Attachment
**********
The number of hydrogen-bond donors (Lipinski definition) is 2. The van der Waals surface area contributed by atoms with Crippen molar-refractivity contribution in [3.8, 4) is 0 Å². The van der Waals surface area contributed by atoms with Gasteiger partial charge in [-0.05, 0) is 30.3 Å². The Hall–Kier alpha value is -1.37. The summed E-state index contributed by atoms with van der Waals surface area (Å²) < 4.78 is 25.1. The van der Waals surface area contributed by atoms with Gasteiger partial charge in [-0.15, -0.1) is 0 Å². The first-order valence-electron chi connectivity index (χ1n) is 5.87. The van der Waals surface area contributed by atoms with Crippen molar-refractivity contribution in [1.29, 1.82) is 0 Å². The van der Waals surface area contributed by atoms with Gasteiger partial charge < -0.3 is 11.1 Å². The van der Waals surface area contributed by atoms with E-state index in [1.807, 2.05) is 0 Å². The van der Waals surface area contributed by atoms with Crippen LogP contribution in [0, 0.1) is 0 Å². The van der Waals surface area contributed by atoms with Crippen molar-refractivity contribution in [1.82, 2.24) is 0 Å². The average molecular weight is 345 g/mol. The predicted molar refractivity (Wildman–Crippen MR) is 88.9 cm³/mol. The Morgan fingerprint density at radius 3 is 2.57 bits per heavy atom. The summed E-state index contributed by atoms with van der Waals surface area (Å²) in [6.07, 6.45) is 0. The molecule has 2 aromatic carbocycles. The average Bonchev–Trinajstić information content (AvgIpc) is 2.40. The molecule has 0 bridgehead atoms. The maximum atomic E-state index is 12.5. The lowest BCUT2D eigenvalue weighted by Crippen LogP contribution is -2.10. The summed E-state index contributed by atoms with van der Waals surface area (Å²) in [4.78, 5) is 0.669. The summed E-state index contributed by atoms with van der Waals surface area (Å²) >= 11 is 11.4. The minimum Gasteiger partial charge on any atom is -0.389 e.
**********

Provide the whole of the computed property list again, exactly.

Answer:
The number of hydrogen-bond donors (Lipinski definition) is 2. The van der Waals surface area contributed by atoms with Crippen molar-refractivity contribution in [3.8, 4) is 0 Å². The van der Waals surface area contributed by atoms with Gasteiger partial charge in [-0.05, 0) is 30.3 Å². The Hall–Kier alpha value is -1.37. The summed E-state index contributed by atoms with van der Waals surface area (Å²) < 4.78 is 25.1. The van der Waals surface area contributed by atoms with Gasteiger partial charge in [-0.15, -0.1) is 0 Å². The first-order valence-electron chi connectivity index (χ1n) is 5.87. The van der Waals surface area contributed by atoms with Crippen molar-refractivity contribution in [1.29, 1.82) is 0 Å². The van der Waals surface area contributed by atoms with Gasteiger partial charge < -0.3 is 11.1 Å². The van der Waals surface area contributed by atoms with E-state index in [1.807, 2.05) is 0 Å². The van der Waals surface area contributed by atoms with Crippen LogP contribution in [0, 0.1) is 0 Å². The van der Waals surface area contributed by atoms with Crippen molar-refractivity contribution in [1.82, 2.24) is 0 Å². The average molecular weight is 345 g/mol. The predicted molar refractivity (Wildman–Crippen MR) is 88.9 cm³/mol. The Morgan fingerprint density at radius 3 is 2.57 bits per heavy atom. The summed E-state index contributed by atoms with van der Waals surface area (Å²) in [6.07, 6.45) is 0. The molecule has 2 aromatic carbocycles. The average Bonchev–Trinajstić information content (AvgIpc) is 2.40. The molecule has 0 bridgehead atoms. The maximum atomic E-state index is 12.5. The lowest BCUT2D eigenvalue weighted by Crippen LogP contribution is -2.10. The summed E-state index contributed by atoms with van der Waals surface area (Å²) in [4.78, 5) is 0.669. The summed E-state index contributed by atoms with van der Waals surface area (Å²) >= 11 is 11.4. The minimum Gasteiger partial charge on any atom is -0.389 e.